Plants for pollinators, birds and biodiversity 


Nepeta is attractive to many insects and is also a low maintenance perennial.

Selecting herbaceous annual and perennial plants to enhance biodiversity in the landscape.

There is a lot of interest in making our landscapes more sustainable and using them to provide ecosystem services such as providing food and habitat for pollinators and birds. 

Although this is of course nothing new, the renewed interest is a good thing in both urban and suburban environments where landscapes are often not very diverse or welcoming for pollinators or birds. Wind pollinated trees and shrubs and mowed turf provide little forage or habitat and habitat destruction is one of the factors being blamed for a decline in pollinator populations along with diseases and pesticides. 

Appropriate plant choices for landscape plantings can enhance biodiversity in our urban areas by increasing foraging opportunities and providing appropriate habitat while meeting our need for attractive and manageable landscapes.

One common approach to increasing biodiversity in the landscape is through the increased use of native plants. 


Tithonia is not native to Pennsylvania but is an attractive garden plant and is attractive to pollinators.

The argument usually goes something like this.. native plants in a region provide these services to the native bird and pollinator populations and have done so for a long time. When we replace the natives or displace them we are removing resources needed by the species that rely on these plants. 

This is a reasonable approach, as far as it goes, and the use of native species should be encouraged.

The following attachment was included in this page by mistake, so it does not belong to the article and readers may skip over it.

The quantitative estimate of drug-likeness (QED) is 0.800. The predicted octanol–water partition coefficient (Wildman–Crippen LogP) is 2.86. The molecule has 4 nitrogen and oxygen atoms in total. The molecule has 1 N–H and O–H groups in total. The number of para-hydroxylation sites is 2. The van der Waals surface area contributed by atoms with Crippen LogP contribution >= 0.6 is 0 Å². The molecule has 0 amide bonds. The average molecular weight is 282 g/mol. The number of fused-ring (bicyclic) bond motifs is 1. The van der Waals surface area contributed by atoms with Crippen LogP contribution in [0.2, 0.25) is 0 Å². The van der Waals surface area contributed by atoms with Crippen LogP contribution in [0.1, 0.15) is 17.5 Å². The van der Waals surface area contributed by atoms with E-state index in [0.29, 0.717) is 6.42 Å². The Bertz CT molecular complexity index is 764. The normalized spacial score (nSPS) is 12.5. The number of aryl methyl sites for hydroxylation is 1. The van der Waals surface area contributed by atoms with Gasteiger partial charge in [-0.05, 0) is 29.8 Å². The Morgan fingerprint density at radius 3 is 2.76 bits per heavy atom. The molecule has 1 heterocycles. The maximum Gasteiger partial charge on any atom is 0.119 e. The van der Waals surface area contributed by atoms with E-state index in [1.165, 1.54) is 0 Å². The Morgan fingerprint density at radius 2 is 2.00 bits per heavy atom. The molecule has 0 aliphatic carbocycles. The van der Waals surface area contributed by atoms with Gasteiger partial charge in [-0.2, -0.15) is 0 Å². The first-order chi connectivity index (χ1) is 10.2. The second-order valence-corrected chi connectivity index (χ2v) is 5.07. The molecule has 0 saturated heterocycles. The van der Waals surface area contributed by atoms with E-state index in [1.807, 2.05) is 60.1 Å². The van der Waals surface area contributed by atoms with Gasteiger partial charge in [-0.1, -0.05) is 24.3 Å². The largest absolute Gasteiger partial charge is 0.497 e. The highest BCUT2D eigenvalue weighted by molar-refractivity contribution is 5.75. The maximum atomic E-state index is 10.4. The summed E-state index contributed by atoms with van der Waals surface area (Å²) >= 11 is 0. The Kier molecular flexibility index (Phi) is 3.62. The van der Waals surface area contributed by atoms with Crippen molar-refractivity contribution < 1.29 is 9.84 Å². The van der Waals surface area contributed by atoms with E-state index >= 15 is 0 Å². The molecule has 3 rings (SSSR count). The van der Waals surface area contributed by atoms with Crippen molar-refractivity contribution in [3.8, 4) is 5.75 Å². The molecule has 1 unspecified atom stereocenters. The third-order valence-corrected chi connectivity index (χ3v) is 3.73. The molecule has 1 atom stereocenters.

One can of course also select adapted introduced species that can, and do, provide the same ecosystem services and there is no logical reason to limit the plant pallet to native species in a butterfly or bee garden unless you are specifically also planting a “native” landscape. 

It is far more important that you provide a variety of food and shelter options and that you provide forage throughout the active annual cycle for the species you are supporting. 

You might plant a very nice native garden with a limited number of fall blooming species. While this may be attractive to pollinators in the fall it does not provide food resources the rest of the year and is thus of lower biodiversity value than a garden of all introduced species that bloom throughout the warm seasons.

Several species of Pycnanthemum (Mountain Mint) are native to Pennsylvania. Mountain Mint is very attractive to pollinators when it is in bloom in August and September.


Sunflower (Helianthus annuus) is like many plants int the Asteraceae, very attractive to pollinators. It is also attractive to birds after it has set seed.

Several plant families have many members that are very attractive to pollinators. Fortunately there are also many outstanding garden plants represented in these groups as well.


Most plants in the Aster, or composite, family are good biodiversity plants. Examples include Asters, Echinaceae, Rudbeckia, Tithonia, Helenium, Helianthus and many others. 

The broad diversity of plant genera and species in this family provides opportunities to have flowering throughout the warm season and diversity in flower color, size and plant size and form. Insect biodiversity is enhanced by plant biodiversity, so it is more beneficial in a pollinator garden to have many plants of differing characteristics, than to have a limited selection of very attractive plants.

Helenium autumnale is a good example of a native plant in the Aster family that makes a good pollinator garden plant.

There are several native Eupatorium species that are attractive to pollinators. Pictured above E. perfoliatum (Common boneset) has white flowers in the late summer or early fall and Eutrochium purpureum (aka Eupatorium purpureum, Joe Pye Weed) has rose colored flowers in the late summer.